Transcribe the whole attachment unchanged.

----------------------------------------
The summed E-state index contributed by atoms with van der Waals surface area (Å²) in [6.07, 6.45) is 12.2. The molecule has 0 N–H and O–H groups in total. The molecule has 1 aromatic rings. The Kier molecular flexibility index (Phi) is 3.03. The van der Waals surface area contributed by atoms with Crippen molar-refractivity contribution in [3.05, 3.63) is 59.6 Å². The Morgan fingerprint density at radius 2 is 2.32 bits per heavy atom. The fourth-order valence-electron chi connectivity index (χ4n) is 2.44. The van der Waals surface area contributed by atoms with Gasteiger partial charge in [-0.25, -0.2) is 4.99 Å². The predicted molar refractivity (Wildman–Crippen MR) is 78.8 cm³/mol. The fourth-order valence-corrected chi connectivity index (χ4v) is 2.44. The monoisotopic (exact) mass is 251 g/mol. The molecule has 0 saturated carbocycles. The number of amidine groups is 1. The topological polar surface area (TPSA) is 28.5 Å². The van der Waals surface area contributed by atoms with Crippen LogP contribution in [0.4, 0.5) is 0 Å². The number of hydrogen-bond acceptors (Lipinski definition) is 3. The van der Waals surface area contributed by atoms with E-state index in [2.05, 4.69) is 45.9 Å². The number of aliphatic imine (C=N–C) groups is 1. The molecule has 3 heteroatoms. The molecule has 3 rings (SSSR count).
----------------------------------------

The summed E-state index contributed by atoms with van der Waals surface area (Å²) in [6.07, 6.45) is 12.2. The molecule has 0 N–H and O–H groups in total. The molecule has 1 aromatic rings. The Kier molecular flexibility index (Phi) is 3.03. The van der Waals surface area contributed by atoms with Crippen molar-refractivity contribution in [3.05, 3.63) is 59.6 Å². The Morgan fingerprint density at radius 2 is 2.32 bits per heavy atom. The fourth-order valence-electron chi connectivity index (χ4n) is 2.44. The van der Waals surface area contributed by atoms with Gasteiger partial charge in [-0.25, -0.2) is 4.99 Å². The predicted molar refractivity (Wildman–Crippen MR) is 78.8 cm³/mol. The fourth-order valence-corrected chi connectivity index (χ4v) is 2.44. The monoisotopic (exact) mass is 251 g/mol. The molecule has 0 saturated carbocycles. The number of amidine groups is 1. The topological polar surface area (TPSA) is 28.5 Å². The van der Waals surface area contributed by atoms with Crippen LogP contribution in [0.4, 0.5) is 0 Å². The number of hydrogen-bond acceptors (Lipinski definition) is 3. The van der Waals surface area contributed by atoms with E-state index in [2.05, 4.69) is 45.9 Å². The number of aliphatic imine (C=N–C) groups is 1. The molecule has 3 heteroatoms. The molecule has 3 rings (SSSR count).